9:54 am Mar. 21, 2012
Since Odd Future's debut, the Odd Future Tape, was posted on the group's website back in April 2010, it seems most of us have become a little desensitized to their trademark antics—if not downright tired of them. The shtick just doesn’t rattle the psyche like it used to.
These are the wages of maturity, one supposes. The group, whose second official team effort, The OF Tape, Vol. 2 is out today, has cleaned up its act (particularly when it comes to homophobic slurs and extended fantasies of horrific sexual debasement and cartoon violence), and even grown up, in a way.
Two years ago, the group’s leader, Tyler the Creator, would spin a yarn about drowning a woman in a tub of semen; now he’s content simply to screw the old-fashioned way—albeit possibly with someone else's girlfriend.
But the issue confronting the group—several members of which are no longer teenagers—on the release of Vol. 2 is whether the advancement is artistic or simply developmental.
The Odd Future hype started in the fall of 2010, a few months after that debut dropped, with a report out of L.A. touting an exciting, young, 10-member rap collective with the memorable name of Odd Future Wolf Gang Kill Them All. Soon such cool-barometers as The Wire, Pitchfork, and The Fader were championing the group. Odd Future were called “the vanguard of modern hip-hop” and "really, really talented." Critics positively swooned over the ill-mannered teen rappers with their dirty mouths and skateboarding and strangely compelling beats.
When Odd Future first broke, the group made available a huge and seemingly neverending cache of mixtapes and experiments for fans to devour and analyze, but now that the group's releases are coming out in real time, they’re easier to digest and situate. Vol. 2 is more mature than anything else they’ve done, but that may not be a good thing. You could read their best stuff—Earl's tape, Bastard, and Radical—as pure dadaist teen emoting. Even though it was about terrible, terrible stuff, the effect was like some genius-level outsider art rap. Where you stood on it might be just about the ick factor: all those rhymes about rape, kidnapping, and torture; homophobia; misogyny; blasphemy; and plenty of underage drinking and drugging.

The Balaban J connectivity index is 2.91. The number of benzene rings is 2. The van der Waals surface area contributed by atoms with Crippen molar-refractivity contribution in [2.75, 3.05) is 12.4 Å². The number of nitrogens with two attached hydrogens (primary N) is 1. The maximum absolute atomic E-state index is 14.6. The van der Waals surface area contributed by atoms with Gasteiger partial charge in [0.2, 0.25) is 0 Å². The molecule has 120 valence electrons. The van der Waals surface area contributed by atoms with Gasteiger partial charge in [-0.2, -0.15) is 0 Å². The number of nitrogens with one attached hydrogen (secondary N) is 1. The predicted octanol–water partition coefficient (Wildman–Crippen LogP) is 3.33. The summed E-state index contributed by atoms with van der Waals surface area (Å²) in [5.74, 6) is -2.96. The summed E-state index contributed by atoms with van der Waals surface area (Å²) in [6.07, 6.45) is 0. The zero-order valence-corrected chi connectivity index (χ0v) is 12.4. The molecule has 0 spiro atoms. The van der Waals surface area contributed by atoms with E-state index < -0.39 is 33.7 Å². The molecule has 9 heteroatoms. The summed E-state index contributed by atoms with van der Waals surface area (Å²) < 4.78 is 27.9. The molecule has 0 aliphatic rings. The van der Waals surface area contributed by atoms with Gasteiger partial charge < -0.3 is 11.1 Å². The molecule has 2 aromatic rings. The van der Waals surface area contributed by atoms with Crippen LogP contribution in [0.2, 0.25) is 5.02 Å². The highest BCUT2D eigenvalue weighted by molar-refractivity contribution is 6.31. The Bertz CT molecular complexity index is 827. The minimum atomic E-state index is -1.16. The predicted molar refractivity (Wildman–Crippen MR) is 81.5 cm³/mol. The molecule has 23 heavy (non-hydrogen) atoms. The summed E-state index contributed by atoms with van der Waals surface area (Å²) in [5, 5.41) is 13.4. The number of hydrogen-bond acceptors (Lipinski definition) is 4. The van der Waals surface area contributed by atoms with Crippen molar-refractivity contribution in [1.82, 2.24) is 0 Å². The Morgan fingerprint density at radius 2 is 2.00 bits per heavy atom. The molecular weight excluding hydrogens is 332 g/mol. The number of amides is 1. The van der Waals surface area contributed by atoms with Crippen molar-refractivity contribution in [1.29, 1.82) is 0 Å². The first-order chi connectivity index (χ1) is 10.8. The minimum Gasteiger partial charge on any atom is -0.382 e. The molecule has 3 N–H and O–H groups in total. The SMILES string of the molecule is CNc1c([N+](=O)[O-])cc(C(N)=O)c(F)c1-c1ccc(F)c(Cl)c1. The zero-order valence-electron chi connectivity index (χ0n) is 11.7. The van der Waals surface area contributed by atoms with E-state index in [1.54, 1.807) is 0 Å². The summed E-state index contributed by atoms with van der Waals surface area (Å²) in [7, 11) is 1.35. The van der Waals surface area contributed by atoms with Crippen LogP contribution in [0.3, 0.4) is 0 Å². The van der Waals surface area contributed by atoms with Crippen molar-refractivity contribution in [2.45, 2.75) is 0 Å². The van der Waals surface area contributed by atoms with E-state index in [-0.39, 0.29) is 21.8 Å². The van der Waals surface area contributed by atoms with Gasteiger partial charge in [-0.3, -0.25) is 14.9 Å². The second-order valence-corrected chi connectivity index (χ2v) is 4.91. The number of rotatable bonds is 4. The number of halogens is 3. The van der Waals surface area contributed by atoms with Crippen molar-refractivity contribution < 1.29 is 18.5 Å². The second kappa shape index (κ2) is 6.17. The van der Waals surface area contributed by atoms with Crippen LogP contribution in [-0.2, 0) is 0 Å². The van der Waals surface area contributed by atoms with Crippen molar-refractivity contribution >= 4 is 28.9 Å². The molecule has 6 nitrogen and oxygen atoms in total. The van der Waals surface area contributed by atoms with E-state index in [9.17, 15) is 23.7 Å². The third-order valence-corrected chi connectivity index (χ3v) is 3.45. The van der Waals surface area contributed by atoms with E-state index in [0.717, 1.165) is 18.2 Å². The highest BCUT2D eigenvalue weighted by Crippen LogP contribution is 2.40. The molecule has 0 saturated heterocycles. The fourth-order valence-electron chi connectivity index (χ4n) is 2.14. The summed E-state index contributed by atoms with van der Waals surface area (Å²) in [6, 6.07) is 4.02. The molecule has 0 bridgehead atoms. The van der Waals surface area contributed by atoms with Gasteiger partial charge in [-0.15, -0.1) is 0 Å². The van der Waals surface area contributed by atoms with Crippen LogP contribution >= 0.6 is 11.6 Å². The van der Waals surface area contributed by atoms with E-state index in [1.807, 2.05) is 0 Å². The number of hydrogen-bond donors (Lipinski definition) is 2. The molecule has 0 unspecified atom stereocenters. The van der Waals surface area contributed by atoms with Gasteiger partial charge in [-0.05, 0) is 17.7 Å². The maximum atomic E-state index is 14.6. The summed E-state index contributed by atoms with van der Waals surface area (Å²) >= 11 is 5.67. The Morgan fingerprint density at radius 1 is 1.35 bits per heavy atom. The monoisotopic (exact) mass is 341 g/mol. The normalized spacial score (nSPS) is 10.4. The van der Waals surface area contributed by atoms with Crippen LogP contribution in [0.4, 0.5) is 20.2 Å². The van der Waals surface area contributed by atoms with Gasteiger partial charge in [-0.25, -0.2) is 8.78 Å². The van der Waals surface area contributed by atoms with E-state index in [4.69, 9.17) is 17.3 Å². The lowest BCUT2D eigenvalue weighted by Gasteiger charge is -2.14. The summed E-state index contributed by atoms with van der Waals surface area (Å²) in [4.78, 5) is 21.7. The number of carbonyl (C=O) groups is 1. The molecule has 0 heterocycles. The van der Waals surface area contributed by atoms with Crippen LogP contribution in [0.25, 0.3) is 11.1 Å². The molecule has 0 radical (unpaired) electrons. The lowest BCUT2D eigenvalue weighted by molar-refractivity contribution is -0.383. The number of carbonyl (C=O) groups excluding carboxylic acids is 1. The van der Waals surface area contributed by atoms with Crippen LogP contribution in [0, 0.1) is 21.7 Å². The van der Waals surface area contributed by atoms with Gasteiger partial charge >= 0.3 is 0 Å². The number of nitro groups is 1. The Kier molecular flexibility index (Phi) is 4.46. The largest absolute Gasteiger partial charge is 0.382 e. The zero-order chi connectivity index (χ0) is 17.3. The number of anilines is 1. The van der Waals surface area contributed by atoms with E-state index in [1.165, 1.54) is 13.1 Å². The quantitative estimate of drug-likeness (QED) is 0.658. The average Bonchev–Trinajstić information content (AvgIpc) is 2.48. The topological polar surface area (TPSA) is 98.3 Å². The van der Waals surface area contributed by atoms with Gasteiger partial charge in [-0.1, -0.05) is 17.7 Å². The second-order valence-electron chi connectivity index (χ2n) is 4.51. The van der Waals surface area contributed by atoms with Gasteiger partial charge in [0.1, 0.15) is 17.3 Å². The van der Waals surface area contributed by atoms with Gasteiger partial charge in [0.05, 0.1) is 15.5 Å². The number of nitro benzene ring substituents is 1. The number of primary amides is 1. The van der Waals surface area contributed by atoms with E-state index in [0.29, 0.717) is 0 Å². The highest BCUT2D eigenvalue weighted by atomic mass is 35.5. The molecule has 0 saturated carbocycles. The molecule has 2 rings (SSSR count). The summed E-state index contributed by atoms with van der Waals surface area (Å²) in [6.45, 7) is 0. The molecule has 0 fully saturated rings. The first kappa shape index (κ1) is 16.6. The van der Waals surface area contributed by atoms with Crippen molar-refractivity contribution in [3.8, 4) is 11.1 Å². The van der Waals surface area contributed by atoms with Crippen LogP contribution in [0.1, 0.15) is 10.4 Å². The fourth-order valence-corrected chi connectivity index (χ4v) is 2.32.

The next chapter in Odd Future's story was the record-industry bidding war, won by Sony; and then the interlude in which the group seemed to be languishing in the glare, some seemingly more invested in their spinoff projects (MellowHype, The Internet, and Frank Ocean with particular success), while other members released bland efforts that failed to live up to either the sonic or lyrical fury of the collective's early work. The irritating, offensive, and frankly hypocritical public beefs didn’t help.
After a while it seemed like Odd Future’s fan base had been winnowed down to its natural order: teenagers, youthful malcontents, and those with gigantic ironic streaks. The critical establishment championing the group faded away, and everyone wondered if they'd ever get over their adolescent mischief.
Those former fans might re-emerge with Vol. 2. The first major-label Odd Future album washes away the bad taste of the past few mediocre affiliate releases; it's an opportunity for Odd Future to regroup and get back to their strength, the chaotic swirl of teen angst and aggression premised on an almost creepy lack of adult supervision and piled atop productions alternately slackly woozy and skitteringly anxious.